>>>>Hi.
    >>>>I have been doing large format photography for going on 2 decades.
    >>>>I have also been doing wildlife photography, first with 35mm then
    >>>>digital. Thus, I often carry both digital wildlife and 4x5 gear
    >>>>on a hike (up to 70 pounds). That gets real tiring and limits
    >>>>my range (and, obviously, I'm getting older). I want an alternative
    >>>>without giving up anything ;-). I switched to a Toho 4x5 field camera
    >>>>(3 pounds) from heavier cameras several years ago, but it is still
    >>>>too much weight doing both wildlife with digital and scenics with
    >>>>4x5.
    >>>>
    >>>>Mosaicking many digital image frames has intrigued me for
    >>>>some time, and I have been experimenting with the methods,
    >>>
    >>>>from field to computer processing. Like large format view cameras
    >>>
    >>>
    >>>>and methods, there is much to learn. But my experience so far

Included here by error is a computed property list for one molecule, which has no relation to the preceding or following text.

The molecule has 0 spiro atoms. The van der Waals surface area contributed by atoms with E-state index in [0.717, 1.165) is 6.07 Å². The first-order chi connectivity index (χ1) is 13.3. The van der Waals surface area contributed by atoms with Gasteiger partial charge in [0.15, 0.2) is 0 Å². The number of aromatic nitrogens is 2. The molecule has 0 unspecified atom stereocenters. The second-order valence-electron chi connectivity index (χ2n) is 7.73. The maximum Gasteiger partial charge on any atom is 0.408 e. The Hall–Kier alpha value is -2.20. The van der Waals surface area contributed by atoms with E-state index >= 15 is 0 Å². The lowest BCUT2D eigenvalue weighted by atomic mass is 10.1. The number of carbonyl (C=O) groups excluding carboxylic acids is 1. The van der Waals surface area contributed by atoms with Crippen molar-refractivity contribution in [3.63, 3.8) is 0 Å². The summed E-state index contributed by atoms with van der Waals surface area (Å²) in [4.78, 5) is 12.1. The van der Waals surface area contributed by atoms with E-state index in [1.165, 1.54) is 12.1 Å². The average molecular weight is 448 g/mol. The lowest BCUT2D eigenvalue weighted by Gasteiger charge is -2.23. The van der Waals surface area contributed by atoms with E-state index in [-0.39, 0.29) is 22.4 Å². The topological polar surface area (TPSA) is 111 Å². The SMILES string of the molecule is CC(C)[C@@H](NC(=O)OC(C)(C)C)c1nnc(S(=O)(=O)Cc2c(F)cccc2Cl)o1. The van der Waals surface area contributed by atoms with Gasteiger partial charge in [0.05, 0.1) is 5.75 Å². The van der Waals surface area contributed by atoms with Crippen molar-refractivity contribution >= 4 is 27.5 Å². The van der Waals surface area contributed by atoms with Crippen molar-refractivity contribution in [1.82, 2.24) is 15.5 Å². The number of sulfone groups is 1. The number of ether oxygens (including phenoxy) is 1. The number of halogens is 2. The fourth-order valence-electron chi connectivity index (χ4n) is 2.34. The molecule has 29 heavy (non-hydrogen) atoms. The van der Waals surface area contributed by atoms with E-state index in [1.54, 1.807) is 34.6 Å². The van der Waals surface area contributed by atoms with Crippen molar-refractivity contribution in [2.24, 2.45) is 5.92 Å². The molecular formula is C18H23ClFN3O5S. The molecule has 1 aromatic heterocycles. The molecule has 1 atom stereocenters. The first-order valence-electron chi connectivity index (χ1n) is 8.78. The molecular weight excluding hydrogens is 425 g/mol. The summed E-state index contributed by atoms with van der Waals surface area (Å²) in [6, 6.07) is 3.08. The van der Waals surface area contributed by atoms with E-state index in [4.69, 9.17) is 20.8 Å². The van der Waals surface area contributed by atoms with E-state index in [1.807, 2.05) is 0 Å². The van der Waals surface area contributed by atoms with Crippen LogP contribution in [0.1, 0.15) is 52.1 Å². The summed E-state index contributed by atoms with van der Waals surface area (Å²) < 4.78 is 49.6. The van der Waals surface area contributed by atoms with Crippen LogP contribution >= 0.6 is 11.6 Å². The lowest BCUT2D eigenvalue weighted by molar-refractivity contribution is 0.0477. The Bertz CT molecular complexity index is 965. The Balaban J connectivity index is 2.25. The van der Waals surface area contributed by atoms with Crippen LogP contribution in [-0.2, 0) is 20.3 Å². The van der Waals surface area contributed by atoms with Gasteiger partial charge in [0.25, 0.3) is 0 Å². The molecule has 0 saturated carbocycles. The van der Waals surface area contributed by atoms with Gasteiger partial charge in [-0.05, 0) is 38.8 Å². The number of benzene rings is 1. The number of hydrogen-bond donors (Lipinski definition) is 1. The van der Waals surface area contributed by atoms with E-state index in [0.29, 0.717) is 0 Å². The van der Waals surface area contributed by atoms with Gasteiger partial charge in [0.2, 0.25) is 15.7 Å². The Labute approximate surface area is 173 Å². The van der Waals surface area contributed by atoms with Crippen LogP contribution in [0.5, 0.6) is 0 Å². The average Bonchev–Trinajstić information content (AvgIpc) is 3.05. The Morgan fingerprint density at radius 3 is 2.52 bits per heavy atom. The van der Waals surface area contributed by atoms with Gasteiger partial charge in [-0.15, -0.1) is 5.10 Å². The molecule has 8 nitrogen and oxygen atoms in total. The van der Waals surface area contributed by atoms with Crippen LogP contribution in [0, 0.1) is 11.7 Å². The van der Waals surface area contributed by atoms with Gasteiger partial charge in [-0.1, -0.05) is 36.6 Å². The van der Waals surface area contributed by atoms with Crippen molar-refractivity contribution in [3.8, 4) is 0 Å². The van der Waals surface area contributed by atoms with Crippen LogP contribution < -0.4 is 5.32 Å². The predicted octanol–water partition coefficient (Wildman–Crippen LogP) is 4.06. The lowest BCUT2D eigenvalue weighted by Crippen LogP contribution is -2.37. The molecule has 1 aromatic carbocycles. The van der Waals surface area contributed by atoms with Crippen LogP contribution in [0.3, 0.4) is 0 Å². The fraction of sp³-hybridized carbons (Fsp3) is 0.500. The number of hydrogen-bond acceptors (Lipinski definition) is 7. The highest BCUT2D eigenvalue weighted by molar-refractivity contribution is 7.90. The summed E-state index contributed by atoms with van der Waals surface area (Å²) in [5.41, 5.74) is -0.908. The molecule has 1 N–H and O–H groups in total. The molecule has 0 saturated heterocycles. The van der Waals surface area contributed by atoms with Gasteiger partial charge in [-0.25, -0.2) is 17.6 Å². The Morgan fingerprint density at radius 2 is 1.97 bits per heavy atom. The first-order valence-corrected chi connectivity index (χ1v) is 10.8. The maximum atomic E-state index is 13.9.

>>>>is that digital mosaics can equal and surpass 4x5 drum scanned
    >>>>film in many applications, including large depth of field imaging
    >>>>requiring tilts on a view camera. And I can get images in the
    >>>>field faster and under conditions not suitable for large format
    >>>>photography (like wind).
    >>>>
    >>>>I've written up some of my experiences in this article and compare
    >>>>the digital results to drum scanned 4x5 film images:
    >>>>
    >>>> Large Digital Mosaics as a Substitute for Large Format Film
    >>>> http://www.clarkvision.com/photoinfo/large_mosaics
    >>>>
    >>>>Comments welcome.
    >>>
    >>>
    >>>Spectacular.
    >>>
    >>>You mention problems with focus from frame to frame.
    >>>
    >>>Do you manually focus and lock exposure from frame to frame?

    >>
    >>Thanks Scott.
    >>
    >>I determine the best overall exposure then go to manual and keep
    >>f/stop and exposure constant for the entire sequence.
    >>
    >>I autofocus separately for each frame, usually using 1 focus
    >>point. In general I have no problems focusing.
    >>The issue is: have I set a small enough aperture
    >>to give enough depth of field so that when focus changes from
    >>frame to frame, there is not an area in poor focus in the final
    >>mosaic.
    >>
    >>Roger

    >
    >
    > So your focus point can change frame to frame?


    Yes.
    >
    > Would it be worthwhile to pick a focus point and go back to manual
    > focus?


    If you have adequate depth of field, yes. The advantage of